Rock & Roll Hall of Famer Dr. John, the influential New Orleans pianist best known for his hit “Right Place Wrong Time,” has died at age 77. His death was announced via a post on Facebook.
“Towards the break of day June 6, iconic music legend Malcolm John Rebennack, Jr., known as Dr. John, passed away of a heart attack,” says the statement. “The family thanks all whom shared his unique musical journey & requests privacy at this time. Memorial arrangements will be announced in due course.”
Born in New Orleans, Mac Rebennack began his music career as a guitarist and pianist who worked as a sideman and session musician for years, playing on records by Sonny & Cher and Canned Heat, among others.
He then styled himself “Dr. John, the Night Tripper” — inspired by tales of a spiritual healer by that name who’d come to New Orleans from Haiti in the 1800s. Under that moniker, he recorded his 1968 debut album, Gris Gris, which mixed New Orleans R&B, voodoo chants and psychedelic rock.
He became known for his colorful stage shows featuring elaborate costumes, headdresses and elements of voodoo and gained a cult following; fans included Mick Jagger and Eric Clapton, both of whom appeared on his 1971 album, The Sun, Moon, and Herbs.
Dr. John then switched his focus to New Orleans funk, and in 1973, he scored his only top 10 hit, “Right Place Wrong Time,” taken from the album In the Right Place, produced by Alan Toussaint with backing music from The Meters.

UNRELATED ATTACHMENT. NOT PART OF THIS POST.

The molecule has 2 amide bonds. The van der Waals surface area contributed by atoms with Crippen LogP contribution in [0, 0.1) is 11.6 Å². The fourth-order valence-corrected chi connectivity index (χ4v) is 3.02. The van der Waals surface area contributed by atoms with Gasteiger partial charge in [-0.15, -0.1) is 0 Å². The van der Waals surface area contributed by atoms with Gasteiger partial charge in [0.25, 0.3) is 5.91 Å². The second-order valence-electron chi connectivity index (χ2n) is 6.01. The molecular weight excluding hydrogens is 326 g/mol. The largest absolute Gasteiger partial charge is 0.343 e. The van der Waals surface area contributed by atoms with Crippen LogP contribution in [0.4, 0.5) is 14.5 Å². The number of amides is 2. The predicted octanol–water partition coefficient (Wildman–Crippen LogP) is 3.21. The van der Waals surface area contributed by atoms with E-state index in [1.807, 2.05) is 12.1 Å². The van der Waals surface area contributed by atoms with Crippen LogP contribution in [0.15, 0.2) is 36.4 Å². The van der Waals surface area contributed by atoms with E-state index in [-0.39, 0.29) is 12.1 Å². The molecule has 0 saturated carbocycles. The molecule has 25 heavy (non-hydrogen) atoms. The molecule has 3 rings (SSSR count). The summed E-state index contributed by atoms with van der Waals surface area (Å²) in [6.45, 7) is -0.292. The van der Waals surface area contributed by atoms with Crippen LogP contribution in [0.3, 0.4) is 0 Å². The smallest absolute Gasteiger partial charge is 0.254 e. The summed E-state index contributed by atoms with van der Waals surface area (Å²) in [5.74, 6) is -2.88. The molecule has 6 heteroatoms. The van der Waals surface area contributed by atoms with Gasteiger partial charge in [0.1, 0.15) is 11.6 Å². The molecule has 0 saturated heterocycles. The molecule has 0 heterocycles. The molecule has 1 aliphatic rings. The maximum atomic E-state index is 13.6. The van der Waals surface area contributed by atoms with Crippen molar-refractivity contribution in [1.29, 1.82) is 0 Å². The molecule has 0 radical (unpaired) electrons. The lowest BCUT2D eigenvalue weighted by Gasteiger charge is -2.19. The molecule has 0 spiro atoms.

Over the years, Dr. John recorded albums that mixed funk, jazz, R&B and blues, and also played on recordings by The Rolling Stones, James Taylor, Van Morrison, Neil Diamond, Levon Helm and Rickie Lee Jones.
In his career, Dr. John won six Grammys, most recently scoring a Best Blues Album honor in 2013 for the a critically acclaimed Locked Down, which was produced by The Black Keys‘ Dan Auerbach.
He also appeared in the movies The Last Waltz and Blues Brothers 2000, and on the TV show Treme. Dr. John was inducted into the Rock & Roll Hall of Fame in 2011.
The name of the popular Bonnaroo music festival in Tennessee was taken from Dr. John’s 1974 album Desitively Bonnaroo.
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